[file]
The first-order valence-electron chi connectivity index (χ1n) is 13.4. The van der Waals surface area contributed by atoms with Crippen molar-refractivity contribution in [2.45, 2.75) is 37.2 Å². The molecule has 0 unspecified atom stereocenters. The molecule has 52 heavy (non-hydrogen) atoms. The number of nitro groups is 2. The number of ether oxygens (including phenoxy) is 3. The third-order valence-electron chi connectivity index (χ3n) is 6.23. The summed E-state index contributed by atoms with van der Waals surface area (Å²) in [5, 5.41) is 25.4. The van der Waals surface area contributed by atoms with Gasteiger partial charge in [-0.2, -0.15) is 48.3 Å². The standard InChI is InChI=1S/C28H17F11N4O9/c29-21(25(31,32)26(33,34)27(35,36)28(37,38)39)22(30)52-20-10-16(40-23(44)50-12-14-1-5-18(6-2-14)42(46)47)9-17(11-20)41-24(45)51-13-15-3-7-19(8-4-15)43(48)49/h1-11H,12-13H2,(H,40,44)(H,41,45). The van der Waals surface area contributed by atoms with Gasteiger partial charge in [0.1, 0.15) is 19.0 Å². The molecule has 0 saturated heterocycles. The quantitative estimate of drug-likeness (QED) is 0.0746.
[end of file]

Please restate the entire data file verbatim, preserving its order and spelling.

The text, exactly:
The first-order valence-electron chi connectivity index (χ1n) is 13.4. The van der Waals surface area contributed by atoms with Crippen molar-refractivity contribution in [2.45, 2.75) is 37.2 Å². The molecule has 0 unspecified atom stereocenters. The molecule has 52 heavy (non-hydrogen) atoms. The number of nitro groups is 2. The number of ether oxygens (including phenoxy) is 3. The third-order valence-electron chi connectivity index (χ3n) is 6.23. The summed E-state index contributed by atoms with van der Waals surface area (Å²) in [5, 5.41) is 25.4. The van der Waals surface area contributed by atoms with Gasteiger partial charge in [-0.2, -0.15) is 48.3 Å². The standard InChI is InChI=1S/C28H17F11N4O9/c29-21(25(31,32)26(33,34)27(35,36)28(37,38)39)22(30)52-20-10-16(40-23(44)50-12-14-1-5-18(6-2-14)42(46)47)9-17(11-20)41-24(45)51-13-15-3-7-19(8-4-15)43(48)49/h1-11H,12-13H2,(H,40,44)(H,41,45). The van der Waals surface area contributed by atoms with Gasteiger partial charge in [0.1, 0.15) is 19.0 Å². The molecule has 0 saturated heterocycles. The quantitative estimate of drug-likeness (QED) is 0.0746.